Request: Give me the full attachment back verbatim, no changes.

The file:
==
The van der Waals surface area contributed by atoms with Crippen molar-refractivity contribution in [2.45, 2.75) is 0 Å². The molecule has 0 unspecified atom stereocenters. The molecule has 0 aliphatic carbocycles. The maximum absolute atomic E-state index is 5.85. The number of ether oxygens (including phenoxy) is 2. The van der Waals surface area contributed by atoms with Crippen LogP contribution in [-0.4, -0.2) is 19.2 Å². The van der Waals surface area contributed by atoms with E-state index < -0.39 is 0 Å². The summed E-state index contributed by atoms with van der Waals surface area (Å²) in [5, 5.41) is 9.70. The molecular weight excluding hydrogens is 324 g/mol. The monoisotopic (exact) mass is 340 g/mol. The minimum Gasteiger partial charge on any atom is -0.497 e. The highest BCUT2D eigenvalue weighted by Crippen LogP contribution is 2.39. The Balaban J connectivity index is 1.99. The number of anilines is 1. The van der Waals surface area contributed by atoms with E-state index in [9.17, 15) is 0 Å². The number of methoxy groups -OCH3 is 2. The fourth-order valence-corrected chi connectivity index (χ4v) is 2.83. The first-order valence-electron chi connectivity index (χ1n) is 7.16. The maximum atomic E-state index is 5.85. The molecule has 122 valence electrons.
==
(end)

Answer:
The van der Waals surface area contributed by atoms with Crippen molar-refractivity contribution in [2.45, 2.75) is 0 Å². The molecule has 0 unspecified atom stereocenters. The molecule has 0 aliphatic carbocycles. The maximum absolute atomic E-state index is 5.85. The number of ether oxygens (including phenoxy) is 2. The van der Waals surface area contributed by atoms with Crippen LogP contribution in [-0.4, -0.2) is 19.2 Å². The van der Waals surface area contributed by atoms with E-state index < -0.39 is 0 Å². The summed E-state index contributed by atoms with van der Waals surface area (Å²) in [5, 5.41) is 9.70. The molecular weight excluding hydrogens is 324 g/mol. The monoisotopic (exact) mass is 340 g/mol. The minimum Gasteiger partial charge on any atom is -0.497 e. The highest BCUT2D eigenvalue weighted by Crippen LogP contribution is 2.39. The Balaban J connectivity index is 1.99. The number of anilines is 1. The van der Waals surface area contributed by atoms with E-state index in [9.17, 15) is 0 Å². The number of methoxy groups -OCH3 is 2. The fourth-order valence-corrected chi connectivity index (χ4v) is 2.83. The first-order valence-electron chi connectivity index (χ1n) is 7.16. The maximum atomic E-state index is 5.85. The molecule has 122 valence electrons.